Today all of baseball gathers to celebrate the groundbreaking career of legendary reserve catcher Ron Hodges, who bravely shattered the Scrubeenie Barrier by serving 12 years for the same team while hardly ever rising above third on depth charts at his position. His example of self-sacrifice, waiting his turn, and hitting lefthanded while being a catcher has been an inspiration for last-men-on-the-bench everywhere including Alberto “Bambi” Castillo, Tim Spehr, Ed Hearn and Barry Lyons.
To mark the historic occasion, every player in the Major Leagues today will be outfitted in the No. 42 jersey Ron made famous while rotting on the bench behind Grote and Dyer; then Grote and Stearns; and then Stearns and Grote; and then Stearns and Trevino; and then Trevino and Stearns; and then Stearns and Trevino again; and then Mike Fitzgerald. Relievers from Harry Parker to Wes Gardner found Hodges’ target while warming up in the bullpen; and managers from Berra to Frazier to Torre to Johnson called on his left-handed bat to pinch hit in crucial situations, provided they had already used Kranepool, Staub or Jorgensen.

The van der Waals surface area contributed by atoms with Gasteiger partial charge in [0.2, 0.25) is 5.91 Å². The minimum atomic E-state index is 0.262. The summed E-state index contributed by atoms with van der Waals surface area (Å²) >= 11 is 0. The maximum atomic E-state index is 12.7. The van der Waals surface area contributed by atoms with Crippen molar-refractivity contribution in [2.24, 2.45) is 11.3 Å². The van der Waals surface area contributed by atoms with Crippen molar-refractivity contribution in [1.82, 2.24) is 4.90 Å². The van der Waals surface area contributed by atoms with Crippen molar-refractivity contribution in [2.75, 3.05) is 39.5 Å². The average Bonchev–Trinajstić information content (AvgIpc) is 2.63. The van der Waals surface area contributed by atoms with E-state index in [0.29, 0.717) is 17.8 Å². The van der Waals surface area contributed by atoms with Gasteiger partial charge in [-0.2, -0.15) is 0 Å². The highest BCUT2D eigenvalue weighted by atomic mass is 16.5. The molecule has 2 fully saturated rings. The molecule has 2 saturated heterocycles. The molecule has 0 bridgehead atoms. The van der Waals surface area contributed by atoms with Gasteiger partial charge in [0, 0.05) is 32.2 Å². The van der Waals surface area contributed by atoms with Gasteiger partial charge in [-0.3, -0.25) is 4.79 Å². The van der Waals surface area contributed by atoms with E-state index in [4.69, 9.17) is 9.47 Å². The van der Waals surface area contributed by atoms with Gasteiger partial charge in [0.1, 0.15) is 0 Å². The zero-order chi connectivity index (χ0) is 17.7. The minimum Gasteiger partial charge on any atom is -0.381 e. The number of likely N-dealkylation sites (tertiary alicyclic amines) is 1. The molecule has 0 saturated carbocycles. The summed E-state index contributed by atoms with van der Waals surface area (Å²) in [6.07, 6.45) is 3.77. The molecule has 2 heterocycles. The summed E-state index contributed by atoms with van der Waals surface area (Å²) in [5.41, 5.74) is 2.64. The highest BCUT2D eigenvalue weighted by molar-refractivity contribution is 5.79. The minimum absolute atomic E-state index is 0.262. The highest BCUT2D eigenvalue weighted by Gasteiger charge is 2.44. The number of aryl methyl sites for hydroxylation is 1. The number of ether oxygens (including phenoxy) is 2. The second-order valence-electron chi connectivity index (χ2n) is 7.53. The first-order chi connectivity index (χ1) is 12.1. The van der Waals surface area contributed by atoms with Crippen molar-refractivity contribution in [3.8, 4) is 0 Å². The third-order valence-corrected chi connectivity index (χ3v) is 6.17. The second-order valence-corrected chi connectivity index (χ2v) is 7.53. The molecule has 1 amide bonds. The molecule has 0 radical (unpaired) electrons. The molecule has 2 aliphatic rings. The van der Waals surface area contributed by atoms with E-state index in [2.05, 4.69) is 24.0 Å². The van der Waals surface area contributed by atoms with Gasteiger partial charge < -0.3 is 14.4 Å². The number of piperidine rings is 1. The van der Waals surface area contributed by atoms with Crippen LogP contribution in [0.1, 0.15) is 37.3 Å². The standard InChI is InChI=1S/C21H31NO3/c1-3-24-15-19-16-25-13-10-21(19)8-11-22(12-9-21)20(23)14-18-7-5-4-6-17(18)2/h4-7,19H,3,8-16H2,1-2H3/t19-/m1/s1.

It’s an extra special occasion for the Mets, whose new home stadium features a Rotunda dedicated to Ron’s exploits including a gigantic No. 42 statue to honor his contributions. Mets owner Fred Wilpon paid Hodges the ultimate compliment by implying he might have been good enough to warm up and perhaps pinch hit for his childhood chum Sandy Koufax, a hero of his beloved Dodgers.